401. <p>The post <a rel="nofollow" href="http://www.ethann.com/agile-team-energizer-rock-paper-scissors-lizard-spock/">Agile Team Energiser: Rock,Paper,Scissors,Lizard,Spock</a> appeared first on <a rel="nofollow" href="http://www.ethann.com">Ethann Castell</a>.</p>
  402. ]]></description>
  403. <content:encoded><![CDATA[<p>Most people are familiar with the game <a href="https://en.wikipedia.org/wiki/Rock%E2%80%93paper%E2%80%93scissors" target="_blank" rel="noopener noreferrer">Rock, Paper, Scissors</a> &#8211; a simple game where two participants compete with hand gestures representing each of the aforementioned objects, and a simple set of rules for determining which object <em>beats</em> the other.</p>
  404. <p>Recently I came across an extended version of the game called <a href="http://bigbangtheory.wikia.com/wiki/Rock_Paper_Scissors_Lizard_Spock" target="_blank" rel="noopener noreferrer">Rock,Paper,Scissors,Lizard,Spock</a> which appears to have first appeared on <a href="http://the-big-bang-theory.com/" target="_blank" rel="noopener noreferrer">The Big Bang Theory</a>. As you might expect, this version of the game introduces two additional hand gestures; Lizard and Spock. The game also has a more complex set of rules governing which object <em>beat</em> others.</p>
  405. <p>I&#8217;ve added this game as an energiser to the end of some of my daily team standups with great success. It&#8217;s quick, gets everyone involved and teams really seem to love it.</p>
  406. <p>There are different ways to play this game but the best way I&#8217;ve found is to get the team members to pair up and compete in a best of three competition.  The winners then go through to the next round and compete against the other winners.  With a team of eight you&#8217;ll only need to play three rounds, which you should be able to complete easily within three minutes. At the end you can crown the victorious winner for the day.</p>
  407. <p>So there you have it. A quick, fun game to get the team motivated in the morning.  I&#8217;ve made this a regular energiser for one of my teams and play it at at least one standup a fortnight.  Have fun trying it out with your teams!</p>
  408. <p>&nbsp;</p>
  409. <p>The post <a rel="nofollow" href="http://www.ethann.com/agile-team-energizer-rock-paper-scissors-lizard-spock/">Agile Team Energiser: Rock,Paper,Scissors,Lizard,Spock</a> appeared first on <a rel="nofollow" href="http://www.ethann.com">Ethann Castell</a>.</p>
  410. ]]></content:encoded>
  411. <wfw:commentRss>http://www.ethann.com/agile-team-energizer-rock-paper-scissors-lizard-spock/feed/</wfw:commentRss>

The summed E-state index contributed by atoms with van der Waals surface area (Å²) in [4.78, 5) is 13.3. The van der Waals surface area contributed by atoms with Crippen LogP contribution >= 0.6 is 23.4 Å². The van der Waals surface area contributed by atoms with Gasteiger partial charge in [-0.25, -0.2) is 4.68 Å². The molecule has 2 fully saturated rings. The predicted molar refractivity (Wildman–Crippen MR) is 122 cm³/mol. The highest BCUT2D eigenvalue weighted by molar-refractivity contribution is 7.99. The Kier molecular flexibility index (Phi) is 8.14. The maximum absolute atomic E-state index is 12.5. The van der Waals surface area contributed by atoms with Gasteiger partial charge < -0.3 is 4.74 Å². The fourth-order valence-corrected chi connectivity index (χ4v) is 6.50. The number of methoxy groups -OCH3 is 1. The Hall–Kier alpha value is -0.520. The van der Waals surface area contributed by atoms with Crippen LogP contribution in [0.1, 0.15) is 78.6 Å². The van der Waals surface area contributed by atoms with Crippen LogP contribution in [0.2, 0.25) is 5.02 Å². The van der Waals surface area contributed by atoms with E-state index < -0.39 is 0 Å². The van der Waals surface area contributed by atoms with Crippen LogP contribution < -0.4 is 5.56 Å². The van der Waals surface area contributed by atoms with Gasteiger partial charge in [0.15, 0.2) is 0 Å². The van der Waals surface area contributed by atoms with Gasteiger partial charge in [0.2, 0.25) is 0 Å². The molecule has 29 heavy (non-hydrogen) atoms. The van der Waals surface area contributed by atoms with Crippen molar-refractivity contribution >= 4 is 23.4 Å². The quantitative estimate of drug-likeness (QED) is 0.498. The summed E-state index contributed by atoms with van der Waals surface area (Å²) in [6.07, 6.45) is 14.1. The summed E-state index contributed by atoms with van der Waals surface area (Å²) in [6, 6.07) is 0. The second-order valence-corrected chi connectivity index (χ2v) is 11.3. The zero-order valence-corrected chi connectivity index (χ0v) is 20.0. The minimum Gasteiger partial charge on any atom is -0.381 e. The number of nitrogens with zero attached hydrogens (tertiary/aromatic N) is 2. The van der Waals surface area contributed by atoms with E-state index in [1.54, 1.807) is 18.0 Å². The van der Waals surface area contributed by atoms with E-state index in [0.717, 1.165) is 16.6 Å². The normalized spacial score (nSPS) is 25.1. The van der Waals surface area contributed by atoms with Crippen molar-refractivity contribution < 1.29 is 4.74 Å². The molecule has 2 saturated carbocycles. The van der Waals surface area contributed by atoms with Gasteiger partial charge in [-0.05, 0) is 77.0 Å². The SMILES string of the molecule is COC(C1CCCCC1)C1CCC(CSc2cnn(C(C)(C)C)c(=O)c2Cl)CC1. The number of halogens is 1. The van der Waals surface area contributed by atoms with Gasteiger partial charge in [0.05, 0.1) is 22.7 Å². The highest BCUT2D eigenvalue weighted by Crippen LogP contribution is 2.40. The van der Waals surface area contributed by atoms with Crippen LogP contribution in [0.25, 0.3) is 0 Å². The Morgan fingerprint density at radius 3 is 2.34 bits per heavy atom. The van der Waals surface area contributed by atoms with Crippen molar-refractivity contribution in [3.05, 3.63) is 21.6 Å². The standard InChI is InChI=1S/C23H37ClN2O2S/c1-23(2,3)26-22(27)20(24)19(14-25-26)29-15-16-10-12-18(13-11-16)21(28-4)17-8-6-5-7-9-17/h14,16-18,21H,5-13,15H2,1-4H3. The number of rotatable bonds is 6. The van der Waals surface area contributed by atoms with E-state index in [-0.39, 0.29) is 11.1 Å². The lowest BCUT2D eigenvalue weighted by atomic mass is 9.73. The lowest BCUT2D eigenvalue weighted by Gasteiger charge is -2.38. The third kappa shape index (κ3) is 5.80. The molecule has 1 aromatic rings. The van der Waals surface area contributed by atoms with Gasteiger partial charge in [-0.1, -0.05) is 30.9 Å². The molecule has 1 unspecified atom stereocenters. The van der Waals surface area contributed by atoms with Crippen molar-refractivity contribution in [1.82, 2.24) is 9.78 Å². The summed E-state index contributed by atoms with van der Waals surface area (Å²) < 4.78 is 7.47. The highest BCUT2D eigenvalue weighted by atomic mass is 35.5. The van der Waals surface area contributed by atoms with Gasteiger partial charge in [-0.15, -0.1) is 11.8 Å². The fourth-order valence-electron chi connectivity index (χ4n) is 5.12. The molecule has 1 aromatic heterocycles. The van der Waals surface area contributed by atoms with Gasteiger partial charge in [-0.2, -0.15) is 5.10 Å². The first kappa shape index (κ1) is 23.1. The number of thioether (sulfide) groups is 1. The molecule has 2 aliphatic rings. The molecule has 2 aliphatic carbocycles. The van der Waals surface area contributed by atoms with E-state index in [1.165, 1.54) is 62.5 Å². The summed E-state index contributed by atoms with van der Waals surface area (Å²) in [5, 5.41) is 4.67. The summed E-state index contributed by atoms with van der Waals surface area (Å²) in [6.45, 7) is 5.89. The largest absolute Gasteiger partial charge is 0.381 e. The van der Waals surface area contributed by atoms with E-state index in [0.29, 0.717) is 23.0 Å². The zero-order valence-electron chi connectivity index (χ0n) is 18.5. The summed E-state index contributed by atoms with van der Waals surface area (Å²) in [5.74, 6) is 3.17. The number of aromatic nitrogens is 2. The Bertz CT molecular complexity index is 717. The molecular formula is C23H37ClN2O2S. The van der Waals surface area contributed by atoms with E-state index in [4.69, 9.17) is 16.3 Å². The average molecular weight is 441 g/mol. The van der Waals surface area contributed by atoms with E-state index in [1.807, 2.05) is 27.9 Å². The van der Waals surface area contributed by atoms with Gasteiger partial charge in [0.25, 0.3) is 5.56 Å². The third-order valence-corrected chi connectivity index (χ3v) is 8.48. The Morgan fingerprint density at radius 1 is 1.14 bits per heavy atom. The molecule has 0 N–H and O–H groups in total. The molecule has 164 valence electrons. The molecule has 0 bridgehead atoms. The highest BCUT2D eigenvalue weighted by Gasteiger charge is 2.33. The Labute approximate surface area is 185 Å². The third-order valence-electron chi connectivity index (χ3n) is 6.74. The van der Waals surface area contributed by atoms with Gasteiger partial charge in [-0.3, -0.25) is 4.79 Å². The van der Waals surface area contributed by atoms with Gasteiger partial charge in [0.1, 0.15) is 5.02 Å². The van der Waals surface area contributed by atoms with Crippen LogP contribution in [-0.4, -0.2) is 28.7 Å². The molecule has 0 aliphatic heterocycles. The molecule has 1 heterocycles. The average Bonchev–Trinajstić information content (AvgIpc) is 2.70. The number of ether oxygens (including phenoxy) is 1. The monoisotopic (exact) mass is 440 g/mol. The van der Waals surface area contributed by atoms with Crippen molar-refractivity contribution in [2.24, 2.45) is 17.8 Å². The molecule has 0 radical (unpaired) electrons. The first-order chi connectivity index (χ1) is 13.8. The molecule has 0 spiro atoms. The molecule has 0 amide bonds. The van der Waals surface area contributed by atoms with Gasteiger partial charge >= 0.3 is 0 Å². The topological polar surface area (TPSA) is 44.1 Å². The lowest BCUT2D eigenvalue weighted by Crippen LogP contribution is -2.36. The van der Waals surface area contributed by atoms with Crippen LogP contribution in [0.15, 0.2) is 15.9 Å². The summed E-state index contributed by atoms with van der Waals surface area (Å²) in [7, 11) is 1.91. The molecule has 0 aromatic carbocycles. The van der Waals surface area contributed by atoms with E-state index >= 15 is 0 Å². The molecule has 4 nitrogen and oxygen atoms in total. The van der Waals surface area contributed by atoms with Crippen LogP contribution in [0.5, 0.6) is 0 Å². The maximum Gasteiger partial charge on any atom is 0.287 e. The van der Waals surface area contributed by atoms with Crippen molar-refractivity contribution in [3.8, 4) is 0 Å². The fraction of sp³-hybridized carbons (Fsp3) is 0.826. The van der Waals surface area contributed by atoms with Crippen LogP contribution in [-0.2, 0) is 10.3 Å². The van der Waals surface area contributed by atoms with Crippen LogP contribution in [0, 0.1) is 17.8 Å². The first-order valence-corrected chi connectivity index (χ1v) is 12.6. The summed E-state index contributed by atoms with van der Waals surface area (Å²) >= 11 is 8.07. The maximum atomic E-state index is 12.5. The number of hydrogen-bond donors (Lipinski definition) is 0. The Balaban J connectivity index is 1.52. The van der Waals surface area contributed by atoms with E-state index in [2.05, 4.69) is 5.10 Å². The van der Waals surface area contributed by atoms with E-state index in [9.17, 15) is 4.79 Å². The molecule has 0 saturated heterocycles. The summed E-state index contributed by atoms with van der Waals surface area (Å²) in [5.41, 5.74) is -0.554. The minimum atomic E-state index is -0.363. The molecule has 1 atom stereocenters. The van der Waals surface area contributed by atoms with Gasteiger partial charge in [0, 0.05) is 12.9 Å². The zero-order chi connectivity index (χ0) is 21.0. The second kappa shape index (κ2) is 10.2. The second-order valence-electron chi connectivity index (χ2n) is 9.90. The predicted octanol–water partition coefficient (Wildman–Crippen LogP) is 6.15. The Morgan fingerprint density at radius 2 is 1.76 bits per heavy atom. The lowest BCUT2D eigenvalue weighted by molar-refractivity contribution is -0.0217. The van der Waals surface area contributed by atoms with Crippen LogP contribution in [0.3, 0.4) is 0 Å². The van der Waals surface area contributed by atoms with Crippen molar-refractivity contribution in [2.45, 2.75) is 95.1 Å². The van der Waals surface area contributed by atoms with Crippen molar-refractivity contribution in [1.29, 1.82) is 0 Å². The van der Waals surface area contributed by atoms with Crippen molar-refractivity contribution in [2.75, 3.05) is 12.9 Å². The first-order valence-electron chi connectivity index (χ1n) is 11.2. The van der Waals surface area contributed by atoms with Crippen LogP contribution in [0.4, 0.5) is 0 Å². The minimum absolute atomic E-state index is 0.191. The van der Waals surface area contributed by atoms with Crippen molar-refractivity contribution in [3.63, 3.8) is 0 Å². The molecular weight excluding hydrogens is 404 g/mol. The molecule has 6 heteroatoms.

412. <slash:comments>0</slash:comments>
  413. <post-id xmlns="com-wordpress:feed-additions:1">561</post-id> </item>
  414. <item>
  415. <title>Using graffiti to build high-performing teams.</title>
  416. <link>http://www.ethann.com/using-graffiti-to-build-your-team/</link>
  417. <comments>http://www.ethann.com/using-graffiti-to-build-your-team/#respond</comments>
  418. <pubDate>Mon, 27 Feb 2017 08:11:14 +0000</pubDate>
  419. <dc:creator><![CDATA[Ethann Castell]]></dc:creator>
  420. <category><![CDATA[Agile]]></category>
  421.  
  422. <guid isPermaLink="false">http://www.ethann.com/?p=299</guid>
  423. <description><![CDATA[<p>There&#8217;s one thing that strikes me about close-knit, high-performing teams. They seem to have an internal language that people outside of the group have trouble understanding. So how can the use of grafitti encourage the development of this internal language? Well-known author Steve McConnell wrote about this in his book Rapid Development:Taming Wild Software Schedules. Like a lot of other teams, we had a set of in-jokes and rituals that people outside the team had a hard time understanding. I&#8217;ve written previously about the importance of a shared common language. The language I&#8217;m referring to here is different.  It&#8217;s not so much about the language used to communicate about the project domain,  but more about language the team used internally for in-jokes and the like. I&#8217;m going to share with you a technique I&#8217;ve used for creating and enhancing this internal language &#8211; the Graffiti Wall. &#160; The Grafitti Board The Grafitti Wall is a white board (or a cordoned-off section of a whiteboard) placed centrally within the team&#8217;s working area. The team uses this board to visually create their own space. &#160; What goes on the board? Things which appear on the board are generally related to the company, project, team or individual team members. Typically these will be things that are funny, stupid, annoying or just plain quirky. With one team we used to record any funny sayings that were mentioned during meetings. One person often talked about &#8220;Having all their ducks lined up&#8221;, so that saying went went up on the Graffiti Wall. One day..</p>
  424. <p>The post <a rel="nofollow" href="http://www.ethann.com/using-graffiti-to-build-your-team/">Using graffiti to build high-performing teams.</a> appeared first on <a rel="nofollow" href="http://www.ethann.com">Ethann Castell</a>.</p>
  425. ]]></description>
  426. <content:encoded><![CDATA[<p>There&#8217;s one thing that strikes me about close-knit, high-performing teams. They seem to have an internal language that people outside of the group have trouble understanding. So how can the use of grafitti encourage the development of this internal language?</p>
  427. <p><span id="more-299"></span></p>
  428. <p>Well-known author Steve McConnell wrote about this in his book <a href="http://www.amazon.com/Rapid-Development-Taming-Software-Schedules/dp/1556159005" target="_blank">Rapid Development:Taming Wild Software Schedules</a>.</p>